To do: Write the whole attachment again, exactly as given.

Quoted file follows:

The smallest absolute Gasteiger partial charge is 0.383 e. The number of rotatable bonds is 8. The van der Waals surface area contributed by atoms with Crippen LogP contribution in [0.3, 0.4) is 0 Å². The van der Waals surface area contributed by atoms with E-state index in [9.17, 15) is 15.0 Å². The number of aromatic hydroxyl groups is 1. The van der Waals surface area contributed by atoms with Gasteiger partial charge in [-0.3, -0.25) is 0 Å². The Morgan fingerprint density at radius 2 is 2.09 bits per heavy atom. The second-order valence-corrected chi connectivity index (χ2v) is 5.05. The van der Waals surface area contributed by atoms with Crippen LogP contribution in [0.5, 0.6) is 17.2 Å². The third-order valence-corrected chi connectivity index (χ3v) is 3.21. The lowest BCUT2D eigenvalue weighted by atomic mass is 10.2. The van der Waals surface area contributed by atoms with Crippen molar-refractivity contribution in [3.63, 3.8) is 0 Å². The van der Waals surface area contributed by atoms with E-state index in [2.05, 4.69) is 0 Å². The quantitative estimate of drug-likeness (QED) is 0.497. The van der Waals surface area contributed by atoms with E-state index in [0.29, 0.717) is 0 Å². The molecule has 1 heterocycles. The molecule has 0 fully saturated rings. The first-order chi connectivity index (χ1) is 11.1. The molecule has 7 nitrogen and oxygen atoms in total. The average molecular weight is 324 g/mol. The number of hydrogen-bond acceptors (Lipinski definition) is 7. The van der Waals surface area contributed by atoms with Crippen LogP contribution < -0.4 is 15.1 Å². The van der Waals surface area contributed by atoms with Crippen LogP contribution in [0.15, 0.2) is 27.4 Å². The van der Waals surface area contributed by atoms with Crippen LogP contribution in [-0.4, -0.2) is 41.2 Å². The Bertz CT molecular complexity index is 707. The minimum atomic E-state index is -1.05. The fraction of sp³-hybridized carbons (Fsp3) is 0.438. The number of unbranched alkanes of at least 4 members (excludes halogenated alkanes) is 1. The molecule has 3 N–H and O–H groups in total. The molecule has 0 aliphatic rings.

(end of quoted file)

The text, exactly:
The smallest absolute Gasteiger partial charge is 0.383 e. The number of rotatable bonds is 8. The van der Waals surface area contributed by atoms with Crippen LogP contribution in [0.3, 0.4) is 0 Å². The van der Waals surface area contributed by atoms with E-state index in [9.17, 15) is 15.0 Å². The number of aromatic hydroxyl groups is 1. The van der Waals surface area contributed by atoms with Gasteiger partial charge in [-0.3, -0.25) is 0 Å². The Morgan fingerprint density at radius 2 is 2.09 bits per heavy atom. The second-order valence-corrected chi connectivity index (χ2v) is 5.05. The van der Waals surface area contributed by atoms with Crippen LogP contribution in [0.5, 0.6) is 17.2 Å². The third-order valence-corrected chi connectivity index (χ3v) is 3.21. The lowest BCUT2D eigenvalue weighted by atomic mass is 10.2. The van der Waals surface area contributed by atoms with Crippen molar-refractivity contribution in [3.63, 3.8) is 0 Å². The van der Waals surface area contributed by atoms with E-state index in [2.05, 4.69) is 0 Å². The quantitative estimate of drug-likeness (QED) is 0.497. The van der Waals surface area contributed by atoms with E-state index in [0.29, 0.717) is 0 Å². The molecule has 1 heterocycles. The molecule has 0 fully saturated rings. The first-order chi connectivity index (χ1) is 11.1. The molecule has 7 nitrogen and oxygen atoms in total. The average molecular weight is 324 g/mol. The number of hydrogen-bond acceptors (Lipinski definition) is 7. The van der Waals surface area contributed by atoms with Crippen LogP contribution < -0.4 is 15.1 Å². The van der Waals surface area contributed by atoms with Crippen LogP contribution in [0.15, 0.2) is 27.4 Å². The van der Waals surface area contributed by atoms with Crippen LogP contribution in [-0.4, -0.2) is 41.2 Å². The Bertz CT molecular complexity index is 707. The minimum atomic E-state index is -1.05. The fraction of sp³-hybridized carbons (Fsp3) is 0.438. The number of unbranched alkanes of at least 4 members (excludes halogenated alkanes) is 1. The molecule has 3 N–H and O–H groups in total. The molecule has 0 aliphatic rings.